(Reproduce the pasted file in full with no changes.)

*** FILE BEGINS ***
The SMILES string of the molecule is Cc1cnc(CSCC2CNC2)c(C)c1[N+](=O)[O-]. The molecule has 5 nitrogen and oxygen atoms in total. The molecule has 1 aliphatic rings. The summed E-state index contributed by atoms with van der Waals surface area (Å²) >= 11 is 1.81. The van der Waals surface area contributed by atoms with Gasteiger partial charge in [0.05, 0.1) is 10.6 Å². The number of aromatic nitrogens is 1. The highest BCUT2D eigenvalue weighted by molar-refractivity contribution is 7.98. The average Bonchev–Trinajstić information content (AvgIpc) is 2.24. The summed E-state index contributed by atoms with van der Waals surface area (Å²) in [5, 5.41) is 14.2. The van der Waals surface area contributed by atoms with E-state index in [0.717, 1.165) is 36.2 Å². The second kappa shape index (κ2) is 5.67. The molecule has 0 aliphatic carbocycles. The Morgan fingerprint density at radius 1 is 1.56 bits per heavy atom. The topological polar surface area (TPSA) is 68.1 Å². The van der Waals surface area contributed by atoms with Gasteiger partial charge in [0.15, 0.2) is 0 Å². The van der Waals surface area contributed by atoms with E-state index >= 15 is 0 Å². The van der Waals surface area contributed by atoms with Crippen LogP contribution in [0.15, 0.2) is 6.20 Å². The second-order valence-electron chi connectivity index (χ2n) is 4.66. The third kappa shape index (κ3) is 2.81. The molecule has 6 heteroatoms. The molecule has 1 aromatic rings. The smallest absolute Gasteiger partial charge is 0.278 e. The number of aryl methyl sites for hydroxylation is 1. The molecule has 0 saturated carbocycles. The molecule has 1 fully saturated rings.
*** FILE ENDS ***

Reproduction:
The SMILES string of the molecule is Cc1cnc(CSCC2CNC2)c(C)c1[N+](=O)[O-]. The molecule has 5 nitrogen and oxygen atoms in total. The molecule has 1 aliphatic rings. The summed E-state index contributed by atoms with van der Waals surface area (Å²) >= 11 is 1.81. The van der Waals surface area contributed by atoms with Gasteiger partial charge in [0.05, 0.1) is 10.6 Å². The number of aromatic nitrogens is 1. The highest BCUT2D eigenvalue weighted by molar-refractivity contribution is 7.98. The average Bonchev–Trinajstić information content (AvgIpc) is 2.24. The summed E-state index contributed by atoms with van der Waals surface area (Å²) in [5, 5.41) is 14.2. The van der Waals surface area contributed by atoms with E-state index in [0.717, 1.165) is 36.2 Å². The second kappa shape index (κ2) is 5.67. The molecule has 0 aliphatic carbocycles. The Morgan fingerprint density at radius 1 is 1.56 bits per heavy atom. The topological polar surface area (TPSA) is 68.1 Å². The van der Waals surface area contributed by atoms with Gasteiger partial charge in [0.15, 0.2) is 0 Å². The van der Waals surface area contributed by atoms with E-state index >= 15 is 0 Å². The van der Waals surface area contributed by atoms with Crippen LogP contribution in [0.15, 0.2) is 6.20 Å². The second-order valence-electron chi connectivity index (χ2n) is 4.66. The third kappa shape index (κ3) is 2.81. The molecule has 6 heteroatoms. The molecule has 1 aromatic rings. The smallest absolute Gasteiger partial charge is 0.278 e. The number of aryl methyl sites for hydroxylation is 1. The molecule has 0 saturated carbocycles. The molecule has 1 fully saturated rings.